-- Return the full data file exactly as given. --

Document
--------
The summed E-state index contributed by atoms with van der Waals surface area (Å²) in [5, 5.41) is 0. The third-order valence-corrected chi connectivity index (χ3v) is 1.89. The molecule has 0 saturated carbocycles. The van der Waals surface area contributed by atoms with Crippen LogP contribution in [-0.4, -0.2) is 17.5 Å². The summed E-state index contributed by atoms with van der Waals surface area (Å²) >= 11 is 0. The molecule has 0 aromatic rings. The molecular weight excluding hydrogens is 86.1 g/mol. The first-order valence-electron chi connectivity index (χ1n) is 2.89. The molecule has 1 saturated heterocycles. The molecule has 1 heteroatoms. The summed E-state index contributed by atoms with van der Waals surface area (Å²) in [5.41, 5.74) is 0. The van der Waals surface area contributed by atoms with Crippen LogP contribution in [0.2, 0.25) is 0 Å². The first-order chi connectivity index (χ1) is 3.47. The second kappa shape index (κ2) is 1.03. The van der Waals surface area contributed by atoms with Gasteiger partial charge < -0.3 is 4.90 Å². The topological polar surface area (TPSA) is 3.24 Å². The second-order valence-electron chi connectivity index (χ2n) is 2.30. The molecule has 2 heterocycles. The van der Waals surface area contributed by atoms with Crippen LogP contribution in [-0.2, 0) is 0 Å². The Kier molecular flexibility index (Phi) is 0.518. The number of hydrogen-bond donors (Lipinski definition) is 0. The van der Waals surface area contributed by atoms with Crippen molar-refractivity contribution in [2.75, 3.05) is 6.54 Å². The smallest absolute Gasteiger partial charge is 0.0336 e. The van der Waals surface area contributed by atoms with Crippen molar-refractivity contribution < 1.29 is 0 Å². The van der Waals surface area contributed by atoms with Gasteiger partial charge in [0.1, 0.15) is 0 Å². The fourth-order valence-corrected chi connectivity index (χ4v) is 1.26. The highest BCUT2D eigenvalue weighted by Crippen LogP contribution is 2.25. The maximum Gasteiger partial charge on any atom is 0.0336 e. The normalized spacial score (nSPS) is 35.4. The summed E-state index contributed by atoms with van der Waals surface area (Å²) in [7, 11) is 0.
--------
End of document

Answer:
The summed E-state index contributed by atoms with van der Waals surface area (Å²) in [5, 5.41) is 0. The third-order valence-corrected chi connectivity index (χ3v) is 1.89. The molecule has 0 saturated carbocycles. The van der Waals surface area contributed by atoms with Crippen LogP contribution in [-0.4, -0.2) is 17.5 Å². The summed E-state index contributed by atoms with van der Waals surface area (Å²) >= 11 is 0. The molecule has 0 aromatic rings. The molecular weight excluding hydrogens is 86.1 g/mol. The first-order valence-electron chi connectivity index (χ1n) is 2.89. The molecule has 1 saturated heterocycles. The molecule has 1 heteroatoms. The summed E-state index contributed by atoms with van der Waals surface area (Å²) in [5.41, 5.74) is 0. The van der Waals surface area contributed by atoms with Crippen LogP contribution in [0.2, 0.25) is 0 Å². The first-order chi connectivity index (χ1) is 3.47. The second kappa shape index (κ2) is 1.03. The van der Waals surface area contributed by atoms with Gasteiger partial charge < -0.3 is 4.90 Å². The topological polar surface area (TPSA) is 3.24 Å². The second-order valence-electron chi connectivity index (χ2n) is 2.30. The molecule has 2 heterocycles. The van der Waals surface area contributed by atoms with Crippen LogP contribution in [-0.2, 0) is 0 Å². The Kier molecular flexibility index (Phi) is 0.518. The number of hydrogen-bond donors (Lipinski definition) is 0. The van der Waals surface area contributed by atoms with Crippen molar-refractivity contribution in [2.75, 3.05) is 6.54 Å². The smallest absolute Gasteiger partial charge is 0.0336 e. The van der Waals surface area contributed by atoms with Crippen molar-refractivity contribution < 1.29 is 0 Å². The van der Waals surface area contributed by atoms with Gasteiger partial charge in [0.1, 0.15) is 0 Å². The fourth-order valence-corrected chi connectivity index (χ4v) is 1.26. The highest BCUT2D eigenvalue weighted by Crippen LogP contribution is 2.25. The maximum Gasteiger partial charge on any atom is 0.0336 e. The normalized spacial score (nSPS) is 35.4. The summed E-state index contributed by atoms with van der Waals surface area (Å²) in [7, 11) is 0.